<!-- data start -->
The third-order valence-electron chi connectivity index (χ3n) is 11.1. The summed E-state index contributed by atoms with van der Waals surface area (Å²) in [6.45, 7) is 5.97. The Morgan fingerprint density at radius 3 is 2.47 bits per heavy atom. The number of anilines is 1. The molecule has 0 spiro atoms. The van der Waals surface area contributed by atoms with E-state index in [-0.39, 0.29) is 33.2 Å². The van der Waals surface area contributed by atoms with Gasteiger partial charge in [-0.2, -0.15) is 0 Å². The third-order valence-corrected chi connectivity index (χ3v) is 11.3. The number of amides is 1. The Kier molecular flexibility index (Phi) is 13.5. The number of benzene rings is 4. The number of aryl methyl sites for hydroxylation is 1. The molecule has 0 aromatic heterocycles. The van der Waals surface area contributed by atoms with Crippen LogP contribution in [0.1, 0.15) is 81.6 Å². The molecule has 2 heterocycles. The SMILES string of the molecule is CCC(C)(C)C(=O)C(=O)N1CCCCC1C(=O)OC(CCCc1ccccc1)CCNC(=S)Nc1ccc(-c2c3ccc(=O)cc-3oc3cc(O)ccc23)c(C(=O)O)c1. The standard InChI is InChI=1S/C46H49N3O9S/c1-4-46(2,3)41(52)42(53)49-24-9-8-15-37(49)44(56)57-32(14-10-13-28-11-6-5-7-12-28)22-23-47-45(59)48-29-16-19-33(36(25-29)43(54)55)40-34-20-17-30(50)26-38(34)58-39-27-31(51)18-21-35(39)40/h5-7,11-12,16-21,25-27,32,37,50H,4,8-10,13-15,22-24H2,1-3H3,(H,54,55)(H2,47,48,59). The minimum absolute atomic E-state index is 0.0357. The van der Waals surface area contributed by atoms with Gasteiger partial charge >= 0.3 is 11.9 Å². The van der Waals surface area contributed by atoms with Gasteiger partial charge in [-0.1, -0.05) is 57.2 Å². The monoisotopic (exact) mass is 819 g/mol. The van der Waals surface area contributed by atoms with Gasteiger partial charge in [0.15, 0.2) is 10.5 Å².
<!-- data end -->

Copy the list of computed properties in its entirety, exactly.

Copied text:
The third-order valence-electron chi connectivity index (χ3n) is 11.1. The summed E-state index contributed by atoms with van der Waals surface area (Å²) in [6.45, 7) is 5.97. The Morgan fingerprint density at radius 3 is 2.47 bits per heavy atom. The number of anilines is 1. The molecule has 0 spiro atoms. The van der Waals surface area contributed by atoms with E-state index in [-0.39, 0.29) is 33.2 Å². The van der Waals surface area contributed by atoms with Gasteiger partial charge in [-0.2, -0.15) is 0 Å². The third-order valence-corrected chi connectivity index (χ3v) is 11.3. The number of amides is 1. The Kier molecular flexibility index (Phi) is 13.5. The number of benzene rings is 4. The number of aryl methyl sites for hydroxylation is 1. The molecule has 0 aromatic heterocycles. The van der Waals surface area contributed by atoms with Crippen LogP contribution in [0.1, 0.15) is 81.6 Å². The molecule has 2 heterocycles. The SMILES string of the molecule is CCC(C)(C)C(=O)C(=O)N1CCCCC1C(=O)OC(CCCc1ccccc1)CCNC(=S)Nc1ccc(-c2c3ccc(=O)cc-3oc3cc(O)ccc23)c(C(=O)O)c1. The standard InChI is InChI=1S/C46H49N3O9S/c1-4-46(2,3)41(52)42(53)49-24-9-8-15-37(49)44(56)57-32(14-10-13-28-11-6-5-7-12-28)22-23-47-45(59)48-29-16-19-33(36(25-29)43(54)55)40-34-20-17-30(50)26-38(34)58-39-27-31(51)18-21-35(39)40/h5-7,11-12,16-21,25-27,32,37,50H,4,8-10,13-15,22-24H2,1-3H3,(H,54,55)(H2,47,48,59). The minimum absolute atomic E-state index is 0.0357. The van der Waals surface area contributed by atoms with Gasteiger partial charge >= 0.3 is 11.9 Å². The van der Waals surface area contributed by atoms with Gasteiger partial charge in [-0.1, -0.05) is 57.2 Å². The monoisotopic (exact) mass is 819 g/mol. The van der Waals surface area contributed by atoms with Gasteiger partial charge in [0.15, 0.2) is 10.5 Å².